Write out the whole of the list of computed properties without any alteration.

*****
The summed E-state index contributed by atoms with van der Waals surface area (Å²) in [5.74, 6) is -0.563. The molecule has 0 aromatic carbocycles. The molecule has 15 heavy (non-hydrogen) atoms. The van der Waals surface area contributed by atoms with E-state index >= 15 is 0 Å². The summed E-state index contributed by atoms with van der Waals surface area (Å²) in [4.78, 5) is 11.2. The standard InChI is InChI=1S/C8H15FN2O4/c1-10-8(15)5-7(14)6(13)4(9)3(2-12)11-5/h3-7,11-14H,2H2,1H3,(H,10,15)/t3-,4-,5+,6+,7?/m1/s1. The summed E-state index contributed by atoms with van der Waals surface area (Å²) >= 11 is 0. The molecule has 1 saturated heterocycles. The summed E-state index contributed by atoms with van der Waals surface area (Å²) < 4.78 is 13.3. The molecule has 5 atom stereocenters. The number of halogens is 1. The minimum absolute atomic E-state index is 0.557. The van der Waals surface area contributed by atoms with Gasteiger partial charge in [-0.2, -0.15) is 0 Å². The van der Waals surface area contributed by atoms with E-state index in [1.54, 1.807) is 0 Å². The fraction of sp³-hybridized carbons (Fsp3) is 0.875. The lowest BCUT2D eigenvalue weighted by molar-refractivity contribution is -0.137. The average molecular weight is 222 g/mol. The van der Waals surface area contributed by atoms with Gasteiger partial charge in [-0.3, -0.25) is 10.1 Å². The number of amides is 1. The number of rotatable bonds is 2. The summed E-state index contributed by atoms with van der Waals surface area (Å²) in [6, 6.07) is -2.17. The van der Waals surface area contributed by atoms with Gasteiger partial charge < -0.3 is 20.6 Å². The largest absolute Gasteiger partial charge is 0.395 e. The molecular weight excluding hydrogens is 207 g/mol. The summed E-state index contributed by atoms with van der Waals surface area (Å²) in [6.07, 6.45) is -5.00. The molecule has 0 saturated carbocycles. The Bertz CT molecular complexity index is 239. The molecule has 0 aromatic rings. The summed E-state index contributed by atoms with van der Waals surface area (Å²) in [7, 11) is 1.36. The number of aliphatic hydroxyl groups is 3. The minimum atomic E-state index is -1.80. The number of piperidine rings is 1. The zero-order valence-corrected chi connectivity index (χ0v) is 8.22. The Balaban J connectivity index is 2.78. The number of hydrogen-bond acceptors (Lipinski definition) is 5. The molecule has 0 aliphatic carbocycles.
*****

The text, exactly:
The summed E-state index contributed by atoms with van der Waals surface area (Å²) in [5.74, 6) is -0.563. The molecule has 0 aromatic carbocycles. The molecule has 15 heavy (non-hydrogen) atoms. The van der Waals surface area contributed by atoms with E-state index >= 15 is 0 Å². The summed E-state index contributed by atoms with van der Waals surface area (Å²) in [4.78, 5) is 11.2. The standard InChI is InChI=1S/C8H15FN2O4/c1-10-8(15)5-7(14)6(13)4(9)3(2-12)11-5/h3-7,11-14H,2H2,1H3,(H,10,15)/t3-,4-,5+,6+,7?/m1/s1. The summed E-state index contributed by atoms with van der Waals surface area (Å²) >= 11 is 0. The molecule has 1 saturated heterocycles. The summed E-state index contributed by atoms with van der Waals surface area (Å²) < 4.78 is 13.3. The molecule has 5 atom stereocenters. The number of halogens is 1. The minimum absolute atomic E-state index is 0.557. The van der Waals surface area contributed by atoms with Gasteiger partial charge in [-0.2, -0.15) is 0 Å². The van der Waals surface area contributed by atoms with E-state index in [1.54, 1.807) is 0 Å². The fraction of sp³-hybridized carbons (Fsp3) is 0.875. The lowest BCUT2D eigenvalue weighted by molar-refractivity contribution is -0.137. The average molecular weight is 222 g/mol. The van der Waals surface area contributed by atoms with Gasteiger partial charge in [-0.3, -0.25) is 10.1 Å². The number of amides is 1. The number of rotatable bonds is 2. The summed E-state index contributed by atoms with van der Waals surface area (Å²) in [6, 6.07) is -2.17. The van der Waals surface area contributed by atoms with Gasteiger partial charge < -0.3 is 20.6 Å². The largest absolute Gasteiger partial charge is 0.395 e. The molecular weight excluding hydrogens is 207 g/mol. The summed E-state index contributed by atoms with van der Waals surface area (Å²) in [6.07, 6.45) is -5.00. The molecule has 0 saturated carbocycles. The Bertz CT molecular complexity index is 239. The molecule has 0 aromatic rings. The summed E-state index contributed by atoms with van der Waals surface area (Å²) in [7, 11) is 1.36. The number of aliphatic hydroxyl groups is 3. The minimum atomic E-state index is -1.80. The number of piperidine rings is 1. The zero-order valence-corrected chi connectivity index (χ0v) is 8.22. The Balaban J connectivity index is 2.78. The number of hydrogen-bond acceptors (Lipinski definition) is 5. The molecule has 0 aliphatic carbocycles.